So here you are. You’ve got your CPU, Motherboard and RAM. You have your graphics card and main storage, alongside your case and power supply. Your various peripherals and your monitor have arrived and it’s time to put everything together. This is the point where things become a little trickier.
If you’re not experienced with putting together a PC from scratch, then this is not something you should undertake lightly. Find a friend with some real experience, or speak to a local PC repair shop, about getting some assistance. The last thing that you want to do is to ruin some crucial component through mishandling or improper installation. As such, this article isn’t going to break down every little step in building your final PC, for two main reasons. The first is that it would make the article far too long; I’d need to write for days to cover everything you need to know. It would probably require a whole new series of articles to do the topic any justice. The second reason is that Zero1Gaming is a gaming website, and there are countless other sites out there that will be able to assist you with the nitty-gritty should you encounter any problems.
What I intend with this article is to point out a few common flaws that most people make when building a PC, alongside one or two shortcuts or tips that I’ve come across in my time working with PCs. If you have any questions that you’d like to ask about anything I’ve said across the span of any of my articles, you can do so in the comments below. With that said, we’ll begin with the construction of your PC.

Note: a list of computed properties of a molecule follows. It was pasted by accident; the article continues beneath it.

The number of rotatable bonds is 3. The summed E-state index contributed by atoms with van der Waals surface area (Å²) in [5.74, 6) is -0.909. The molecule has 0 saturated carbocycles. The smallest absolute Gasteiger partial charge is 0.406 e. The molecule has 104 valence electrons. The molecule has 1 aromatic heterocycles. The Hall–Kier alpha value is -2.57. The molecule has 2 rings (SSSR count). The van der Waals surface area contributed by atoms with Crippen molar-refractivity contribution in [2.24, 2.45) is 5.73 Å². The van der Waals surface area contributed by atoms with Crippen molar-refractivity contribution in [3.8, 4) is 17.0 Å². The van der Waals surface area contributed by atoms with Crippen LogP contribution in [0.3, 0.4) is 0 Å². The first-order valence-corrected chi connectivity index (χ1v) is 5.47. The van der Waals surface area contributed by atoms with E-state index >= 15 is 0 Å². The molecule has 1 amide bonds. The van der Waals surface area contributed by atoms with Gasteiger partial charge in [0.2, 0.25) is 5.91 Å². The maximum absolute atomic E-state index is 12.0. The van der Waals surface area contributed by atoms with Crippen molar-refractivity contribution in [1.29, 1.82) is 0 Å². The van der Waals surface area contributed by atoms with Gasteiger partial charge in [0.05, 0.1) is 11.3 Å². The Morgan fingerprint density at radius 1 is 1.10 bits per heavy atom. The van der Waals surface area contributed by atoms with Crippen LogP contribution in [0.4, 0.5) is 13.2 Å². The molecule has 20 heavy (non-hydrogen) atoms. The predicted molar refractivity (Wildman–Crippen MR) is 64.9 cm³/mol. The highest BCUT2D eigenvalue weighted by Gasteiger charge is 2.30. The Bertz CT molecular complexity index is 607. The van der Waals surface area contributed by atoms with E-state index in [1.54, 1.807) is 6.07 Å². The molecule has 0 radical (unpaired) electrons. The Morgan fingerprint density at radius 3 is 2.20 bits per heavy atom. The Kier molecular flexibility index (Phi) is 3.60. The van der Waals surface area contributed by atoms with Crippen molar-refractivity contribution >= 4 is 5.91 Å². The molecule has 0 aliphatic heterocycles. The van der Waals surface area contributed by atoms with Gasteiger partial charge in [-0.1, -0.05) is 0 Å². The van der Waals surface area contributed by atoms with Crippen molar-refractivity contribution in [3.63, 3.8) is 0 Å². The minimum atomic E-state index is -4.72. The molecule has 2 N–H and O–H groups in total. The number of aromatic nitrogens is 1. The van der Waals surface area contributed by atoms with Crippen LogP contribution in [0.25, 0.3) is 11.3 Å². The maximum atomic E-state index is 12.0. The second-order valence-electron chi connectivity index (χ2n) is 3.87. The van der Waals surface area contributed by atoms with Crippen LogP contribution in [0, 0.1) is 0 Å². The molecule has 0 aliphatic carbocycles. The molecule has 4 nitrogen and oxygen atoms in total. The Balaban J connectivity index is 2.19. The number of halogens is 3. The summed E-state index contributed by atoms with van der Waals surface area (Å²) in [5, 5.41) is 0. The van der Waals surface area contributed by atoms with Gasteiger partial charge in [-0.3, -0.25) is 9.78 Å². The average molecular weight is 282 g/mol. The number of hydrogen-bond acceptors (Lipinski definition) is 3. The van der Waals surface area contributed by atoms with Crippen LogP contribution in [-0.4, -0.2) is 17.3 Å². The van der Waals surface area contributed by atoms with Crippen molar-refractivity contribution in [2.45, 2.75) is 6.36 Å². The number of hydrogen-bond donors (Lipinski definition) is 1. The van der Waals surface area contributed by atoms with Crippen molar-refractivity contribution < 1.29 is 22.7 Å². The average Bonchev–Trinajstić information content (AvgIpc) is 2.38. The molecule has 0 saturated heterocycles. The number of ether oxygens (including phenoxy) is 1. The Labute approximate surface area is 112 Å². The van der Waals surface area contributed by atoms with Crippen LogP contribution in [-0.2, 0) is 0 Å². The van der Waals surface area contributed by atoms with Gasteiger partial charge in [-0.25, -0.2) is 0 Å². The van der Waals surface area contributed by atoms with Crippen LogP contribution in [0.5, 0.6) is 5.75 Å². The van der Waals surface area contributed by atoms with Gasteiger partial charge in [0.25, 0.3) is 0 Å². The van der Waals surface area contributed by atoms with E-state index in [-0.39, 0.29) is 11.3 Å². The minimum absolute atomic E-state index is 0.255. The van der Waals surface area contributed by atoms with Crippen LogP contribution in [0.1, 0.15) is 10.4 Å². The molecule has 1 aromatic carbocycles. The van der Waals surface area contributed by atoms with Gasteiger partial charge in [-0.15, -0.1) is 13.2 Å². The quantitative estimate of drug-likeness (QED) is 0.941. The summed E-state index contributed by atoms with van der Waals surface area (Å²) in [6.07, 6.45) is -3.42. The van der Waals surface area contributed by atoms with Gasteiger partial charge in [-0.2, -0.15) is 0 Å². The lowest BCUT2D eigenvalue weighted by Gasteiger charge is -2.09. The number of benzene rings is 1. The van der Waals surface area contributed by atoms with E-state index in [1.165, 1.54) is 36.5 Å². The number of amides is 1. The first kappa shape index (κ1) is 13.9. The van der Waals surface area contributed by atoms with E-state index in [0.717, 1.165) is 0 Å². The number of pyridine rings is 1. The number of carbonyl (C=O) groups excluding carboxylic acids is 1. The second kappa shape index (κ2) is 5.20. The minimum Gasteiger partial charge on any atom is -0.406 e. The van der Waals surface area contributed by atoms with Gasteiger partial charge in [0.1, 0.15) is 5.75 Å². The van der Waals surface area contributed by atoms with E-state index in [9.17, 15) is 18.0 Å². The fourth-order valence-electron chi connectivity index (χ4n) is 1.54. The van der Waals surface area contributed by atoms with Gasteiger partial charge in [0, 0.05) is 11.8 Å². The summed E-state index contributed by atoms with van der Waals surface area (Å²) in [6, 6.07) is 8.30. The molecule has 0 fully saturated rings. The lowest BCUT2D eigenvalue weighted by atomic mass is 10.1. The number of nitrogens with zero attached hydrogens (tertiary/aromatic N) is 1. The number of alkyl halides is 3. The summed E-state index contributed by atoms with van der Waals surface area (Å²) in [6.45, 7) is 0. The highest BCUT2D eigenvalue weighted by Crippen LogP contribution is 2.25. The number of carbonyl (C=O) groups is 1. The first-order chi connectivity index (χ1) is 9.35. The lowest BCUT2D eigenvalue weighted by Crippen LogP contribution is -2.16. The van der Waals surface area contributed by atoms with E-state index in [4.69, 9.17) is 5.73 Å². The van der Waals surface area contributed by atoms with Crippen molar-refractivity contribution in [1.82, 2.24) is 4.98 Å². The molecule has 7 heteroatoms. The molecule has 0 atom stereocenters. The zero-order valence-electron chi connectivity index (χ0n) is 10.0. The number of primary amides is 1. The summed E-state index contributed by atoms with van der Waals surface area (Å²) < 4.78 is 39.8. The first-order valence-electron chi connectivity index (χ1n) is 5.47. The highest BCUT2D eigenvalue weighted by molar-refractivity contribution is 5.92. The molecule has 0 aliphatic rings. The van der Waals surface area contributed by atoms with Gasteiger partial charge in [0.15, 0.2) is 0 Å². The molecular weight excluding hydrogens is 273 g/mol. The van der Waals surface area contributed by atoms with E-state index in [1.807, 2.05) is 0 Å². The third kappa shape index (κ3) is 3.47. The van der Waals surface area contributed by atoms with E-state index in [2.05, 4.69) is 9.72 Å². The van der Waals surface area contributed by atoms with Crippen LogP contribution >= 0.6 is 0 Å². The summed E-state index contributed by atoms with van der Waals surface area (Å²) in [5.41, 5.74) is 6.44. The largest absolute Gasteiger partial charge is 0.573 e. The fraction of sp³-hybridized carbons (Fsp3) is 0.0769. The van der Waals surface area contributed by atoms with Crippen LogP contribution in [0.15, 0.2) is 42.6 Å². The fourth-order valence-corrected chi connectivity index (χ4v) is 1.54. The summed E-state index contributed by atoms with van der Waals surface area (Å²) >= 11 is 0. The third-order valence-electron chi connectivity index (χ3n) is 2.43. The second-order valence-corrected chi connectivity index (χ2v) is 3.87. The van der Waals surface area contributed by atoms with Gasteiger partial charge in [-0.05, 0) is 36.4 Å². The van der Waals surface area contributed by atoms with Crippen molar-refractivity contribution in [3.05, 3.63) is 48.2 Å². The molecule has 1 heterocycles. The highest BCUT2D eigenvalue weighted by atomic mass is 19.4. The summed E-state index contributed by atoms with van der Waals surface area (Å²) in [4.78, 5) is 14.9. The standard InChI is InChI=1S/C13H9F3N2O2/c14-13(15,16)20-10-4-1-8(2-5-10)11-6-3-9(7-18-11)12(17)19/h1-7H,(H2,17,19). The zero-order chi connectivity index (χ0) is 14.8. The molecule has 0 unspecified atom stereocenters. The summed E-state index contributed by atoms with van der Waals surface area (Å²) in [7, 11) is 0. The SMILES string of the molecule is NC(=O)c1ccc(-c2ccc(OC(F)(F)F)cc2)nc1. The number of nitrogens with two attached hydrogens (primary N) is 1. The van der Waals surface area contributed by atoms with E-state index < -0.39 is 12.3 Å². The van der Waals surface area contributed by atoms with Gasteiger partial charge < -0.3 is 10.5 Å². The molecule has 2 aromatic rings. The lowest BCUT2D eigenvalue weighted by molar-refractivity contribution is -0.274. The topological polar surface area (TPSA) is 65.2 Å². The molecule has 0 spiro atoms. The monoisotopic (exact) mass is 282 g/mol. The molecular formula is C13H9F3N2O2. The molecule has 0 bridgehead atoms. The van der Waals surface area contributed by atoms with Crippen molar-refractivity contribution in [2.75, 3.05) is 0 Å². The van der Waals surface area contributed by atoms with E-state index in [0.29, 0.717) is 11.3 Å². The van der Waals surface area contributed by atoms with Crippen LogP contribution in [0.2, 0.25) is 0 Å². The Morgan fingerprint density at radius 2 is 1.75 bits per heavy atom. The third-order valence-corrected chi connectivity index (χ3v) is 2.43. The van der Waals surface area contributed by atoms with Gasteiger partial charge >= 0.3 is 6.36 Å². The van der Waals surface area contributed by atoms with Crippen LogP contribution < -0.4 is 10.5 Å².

To start off with, make sure you’re grounded before even opening a box. This can be accomplished in a couple of ways, the easiest of which is to touch an earthed metal object. This can be something like a tap or a cooker; anything that will dissipate any static charge you might have about your person. The other method is to use an anti-static wristband, but I would discourage you from taking these too seriously. In all of my time working with the insides of PCs, I have never once had anything go wrong as a result of static discharge. It really is a non-issue, as long as you aren’t literally shuffling around in wool socks over an acetate floor. Take the time to occasionally touch some earthed metal and you’ll be fine.
When installing the various components into your PC case, you want to do the motherboard and power supply first. They can be done in either order, but I prefer to install the motherboard before the PSU, simply because it’s easier to ensure you have everything secure. Mount the backing plate (the metal strip with the holes cut out for the motherboard’s various ports) to the back of the case; this is normally done from the inside pushing out, with a firm press in all four corners giving it the purchase it needs to stay put. Make sure you screw in the brass mounting pins for your motherboard, lining them up with the eventual position of the 9 or 12 screw holes in your motherboard. Also take note of your CPU’s heat sink and fan assembly, which may require you to mount a bottom plate on the reverse of the motherboard before installation.